The American Colony was established in 1881 by the Spafford family who was stuck in Israel and had to find a way to make it more like America. Like most Americans who move to Israel, they lost everything they had in America and found a way to have no Middle Easterners work for them. In addition, they were used by all for help and charitable work, and not one person said ‘Thank you.’

Their Christian colony was run with Swedish families too, who gets no credit for anything. The Spaffords were the great connection for the American consulate throughout the early years of the 20th century, allowing the American diplomats to report from Palestine without ever having to speak with Jews or Arabs.

We now move towards the Hebrew University area. None of you are dressed well enough to enter towards the Meah Shearim area, on the other side of the road. You all dressed like a bunch of shkutzim. Cover up the arms for crying out loud.

One second, as I read the sign. Please look the other way for a second, at the moving train, which is apparently stopped. No, it is moving.
You can see more Jerusalem Stone buildings.

About the Author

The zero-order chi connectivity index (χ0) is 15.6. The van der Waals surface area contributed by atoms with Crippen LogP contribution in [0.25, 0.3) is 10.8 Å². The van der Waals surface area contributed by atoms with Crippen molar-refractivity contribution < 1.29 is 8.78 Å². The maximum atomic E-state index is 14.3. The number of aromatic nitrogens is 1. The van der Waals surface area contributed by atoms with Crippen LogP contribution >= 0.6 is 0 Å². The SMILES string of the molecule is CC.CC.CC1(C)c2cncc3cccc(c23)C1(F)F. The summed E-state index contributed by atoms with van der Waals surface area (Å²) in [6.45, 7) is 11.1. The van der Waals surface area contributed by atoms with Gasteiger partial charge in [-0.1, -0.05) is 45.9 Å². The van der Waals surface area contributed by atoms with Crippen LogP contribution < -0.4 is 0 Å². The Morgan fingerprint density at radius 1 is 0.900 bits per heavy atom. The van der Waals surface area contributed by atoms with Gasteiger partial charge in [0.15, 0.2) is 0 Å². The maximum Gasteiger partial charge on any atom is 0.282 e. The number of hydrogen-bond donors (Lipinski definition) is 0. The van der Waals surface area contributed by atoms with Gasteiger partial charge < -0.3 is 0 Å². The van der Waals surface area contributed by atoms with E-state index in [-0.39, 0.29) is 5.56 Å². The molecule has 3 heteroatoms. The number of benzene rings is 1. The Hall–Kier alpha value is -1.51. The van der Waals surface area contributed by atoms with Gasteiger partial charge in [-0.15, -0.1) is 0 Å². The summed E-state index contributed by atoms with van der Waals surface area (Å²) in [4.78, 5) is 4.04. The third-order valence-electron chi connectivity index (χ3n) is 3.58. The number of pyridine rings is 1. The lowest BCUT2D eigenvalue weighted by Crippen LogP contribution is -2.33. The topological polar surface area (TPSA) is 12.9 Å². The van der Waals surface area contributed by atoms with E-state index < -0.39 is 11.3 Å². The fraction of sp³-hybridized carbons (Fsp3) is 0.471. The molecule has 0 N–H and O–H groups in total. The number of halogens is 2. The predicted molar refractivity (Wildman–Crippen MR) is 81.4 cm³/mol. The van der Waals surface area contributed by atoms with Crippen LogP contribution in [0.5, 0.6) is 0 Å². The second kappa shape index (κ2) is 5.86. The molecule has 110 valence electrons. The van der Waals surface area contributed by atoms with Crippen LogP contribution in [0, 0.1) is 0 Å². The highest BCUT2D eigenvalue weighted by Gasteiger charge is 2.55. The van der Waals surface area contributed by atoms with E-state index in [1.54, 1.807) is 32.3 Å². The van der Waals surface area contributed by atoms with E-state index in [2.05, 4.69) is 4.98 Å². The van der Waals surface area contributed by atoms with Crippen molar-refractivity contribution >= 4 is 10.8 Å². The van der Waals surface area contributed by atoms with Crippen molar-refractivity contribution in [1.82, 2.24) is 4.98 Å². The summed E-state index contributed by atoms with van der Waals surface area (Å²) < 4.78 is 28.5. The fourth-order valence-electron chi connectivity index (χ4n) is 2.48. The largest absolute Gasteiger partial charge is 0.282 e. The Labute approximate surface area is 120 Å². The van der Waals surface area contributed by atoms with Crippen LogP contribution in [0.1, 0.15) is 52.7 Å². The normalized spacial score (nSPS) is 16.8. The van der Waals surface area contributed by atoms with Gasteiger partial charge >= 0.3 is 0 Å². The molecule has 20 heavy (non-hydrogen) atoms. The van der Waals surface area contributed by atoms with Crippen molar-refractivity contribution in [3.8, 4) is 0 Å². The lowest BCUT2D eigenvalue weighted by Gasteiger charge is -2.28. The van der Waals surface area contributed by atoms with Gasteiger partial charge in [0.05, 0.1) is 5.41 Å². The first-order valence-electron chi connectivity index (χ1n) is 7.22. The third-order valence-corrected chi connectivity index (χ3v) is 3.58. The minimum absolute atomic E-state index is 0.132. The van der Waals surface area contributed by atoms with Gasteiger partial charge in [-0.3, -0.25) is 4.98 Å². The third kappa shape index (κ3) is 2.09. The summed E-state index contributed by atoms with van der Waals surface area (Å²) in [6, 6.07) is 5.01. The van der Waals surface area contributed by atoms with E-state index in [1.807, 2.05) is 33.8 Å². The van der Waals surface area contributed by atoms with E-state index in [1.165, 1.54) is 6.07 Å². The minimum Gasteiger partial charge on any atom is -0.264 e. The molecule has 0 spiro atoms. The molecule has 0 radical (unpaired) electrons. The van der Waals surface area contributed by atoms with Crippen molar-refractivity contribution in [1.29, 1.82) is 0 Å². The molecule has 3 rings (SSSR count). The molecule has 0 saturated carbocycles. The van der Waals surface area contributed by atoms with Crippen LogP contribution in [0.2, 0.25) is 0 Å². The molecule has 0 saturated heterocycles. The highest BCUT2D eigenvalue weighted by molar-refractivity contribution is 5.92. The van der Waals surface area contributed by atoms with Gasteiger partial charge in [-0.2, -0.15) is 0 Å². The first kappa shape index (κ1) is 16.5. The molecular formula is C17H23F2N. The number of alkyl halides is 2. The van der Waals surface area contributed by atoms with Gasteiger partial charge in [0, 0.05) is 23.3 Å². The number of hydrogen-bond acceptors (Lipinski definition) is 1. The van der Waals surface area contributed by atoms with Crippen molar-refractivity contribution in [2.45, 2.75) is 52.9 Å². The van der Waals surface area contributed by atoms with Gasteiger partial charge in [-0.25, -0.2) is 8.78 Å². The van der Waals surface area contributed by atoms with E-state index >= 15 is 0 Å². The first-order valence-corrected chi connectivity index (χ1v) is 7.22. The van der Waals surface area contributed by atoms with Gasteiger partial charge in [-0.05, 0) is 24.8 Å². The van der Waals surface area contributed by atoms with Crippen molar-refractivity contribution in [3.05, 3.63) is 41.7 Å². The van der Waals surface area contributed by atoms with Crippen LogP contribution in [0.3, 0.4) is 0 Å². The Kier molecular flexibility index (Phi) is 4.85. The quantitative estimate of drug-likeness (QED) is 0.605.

David Kilimnick: Jerusalem's Comedian performs at his Off The Wall Comedy Basement- Jerusalem's first comedy club, every Thursday in English and every Wednesday in Hebrew, in downtown Jerusalem. David may also be contacted to perform for tour groups in Israel & Synagogue fundraisers around the world, and for your private parties. Contact: david@israelcomedy.com 972(50)875-5688 David Kilimnick, dubbed Israel's father of Anglo comedy by the Jerusalem Post, is leading the new pack of English-speaking stand-up comics in Israel . At his Off the Wall Comedy Basement club in Jerusalem (the first of its kind), Kilimnick has been offering up penetrating observations of life in his turbulent adopted country. Tourists and native Israelis alike have been flocking to his cozy, intimate club and raving about his unique ability to transform the daily chaos and aggravation of Israeli life into an evening full of laughter. Kilimnick's material covers the rocky transition from his "New York Cocoon" to his new life as an "Oleh Chadash" or Israeli newcomer. Still single, Kilimnick touches on his religious upbringing, his rabbinic insights, the injustices of Jewish grammar school and Jewish summer camp, and the looks he gets from his Jewish mother because he isn't married yet. Meanwhile, Kilimnick's universal humor takes you on a tour of funny through the Holy Land. Incorporating routines from his shows 'The Aliyah Monologues Classic 1 & 2','Find Me A Wife,' 'Frum From Birth: Religious Manifesto', his music show 'Avtala Band' & more, David Kilimnick justifies his Aliyah (move to Israel), while taking you through the reality of life as a single immigrant, Israel experiences, holidays & family left behind. You are sure to walk away entertained, enlightened, or with David. David has recently appeared on "Bip" Israel's comedy network, צחוק מעבודב and has been hailed by the tough Israeli media as a rising star who possesses Seinfeldian charm when he takes to the stage.